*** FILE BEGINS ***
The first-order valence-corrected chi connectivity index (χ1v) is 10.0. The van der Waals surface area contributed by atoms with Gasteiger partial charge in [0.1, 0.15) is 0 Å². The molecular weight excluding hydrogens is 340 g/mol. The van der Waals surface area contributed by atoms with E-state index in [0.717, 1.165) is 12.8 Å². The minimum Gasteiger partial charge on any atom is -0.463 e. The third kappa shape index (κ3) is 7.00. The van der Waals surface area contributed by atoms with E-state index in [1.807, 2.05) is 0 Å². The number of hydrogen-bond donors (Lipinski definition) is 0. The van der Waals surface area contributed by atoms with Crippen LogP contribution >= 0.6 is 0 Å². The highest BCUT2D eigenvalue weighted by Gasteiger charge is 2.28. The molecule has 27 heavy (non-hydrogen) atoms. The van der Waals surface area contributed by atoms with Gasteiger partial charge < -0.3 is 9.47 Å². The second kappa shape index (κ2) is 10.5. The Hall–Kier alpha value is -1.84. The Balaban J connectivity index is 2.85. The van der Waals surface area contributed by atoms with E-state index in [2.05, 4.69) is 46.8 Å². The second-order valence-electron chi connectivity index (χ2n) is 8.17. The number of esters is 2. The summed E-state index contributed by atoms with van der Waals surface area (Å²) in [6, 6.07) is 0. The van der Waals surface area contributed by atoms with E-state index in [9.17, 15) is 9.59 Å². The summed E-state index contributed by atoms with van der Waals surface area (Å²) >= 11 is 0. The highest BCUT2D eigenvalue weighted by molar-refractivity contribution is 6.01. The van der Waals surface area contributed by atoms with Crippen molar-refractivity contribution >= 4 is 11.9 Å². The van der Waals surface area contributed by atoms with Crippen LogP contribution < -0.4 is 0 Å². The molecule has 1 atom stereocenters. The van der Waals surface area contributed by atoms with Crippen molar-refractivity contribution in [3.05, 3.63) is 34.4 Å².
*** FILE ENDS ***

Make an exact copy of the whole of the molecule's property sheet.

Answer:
The first-order valence-corrected chi connectivity index (χ1v) is 10.0. The van der Waals surface area contributed by atoms with Gasteiger partial charge in [0.1, 0.15) is 0 Å². The molecular weight excluding hydrogens is 340 g/mol. The van der Waals surface area contributed by atoms with E-state index in [0.717, 1.165) is 12.8 Å². The minimum Gasteiger partial charge on any atom is -0.463 e. The third kappa shape index (κ3) is 7.00. The van der Waals surface area contributed by atoms with E-state index in [1.807, 2.05) is 0 Å². The number of hydrogen-bond donors (Lipinski definition) is 0. The van der Waals surface area contributed by atoms with Crippen LogP contribution >= 0.6 is 0 Å². The highest BCUT2D eigenvalue weighted by Gasteiger charge is 2.28. The molecule has 27 heavy (non-hydrogen) atoms. The van der Waals surface area contributed by atoms with Gasteiger partial charge < -0.3 is 9.47 Å². The second kappa shape index (κ2) is 10.5. The Hall–Kier alpha value is -1.84. The Balaban J connectivity index is 2.85. The van der Waals surface area contributed by atoms with E-state index in [2.05, 4.69) is 46.8 Å². The second-order valence-electron chi connectivity index (χ2n) is 8.17. The number of esters is 2. The summed E-state index contributed by atoms with van der Waals surface area (Å²) in [6, 6.07) is 0. The van der Waals surface area contributed by atoms with E-state index in [9.17, 15) is 9.59 Å². The summed E-state index contributed by atoms with van der Waals surface area (Å²) >= 11 is 0. The highest BCUT2D eigenvalue weighted by molar-refractivity contribution is 6.01. The van der Waals surface area contributed by atoms with Crippen molar-refractivity contribution >= 4 is 11.9 Å². The van der Waals surface area contributed by atoms with Crippen LogP contribution < -0.4 is 0 Å². The molecule has 1 atom stereocenters. The van der Waals surface area contributed by atoms with Crippen molar-refractivity contribution in [3.05, 3.63) is 34.4 Å².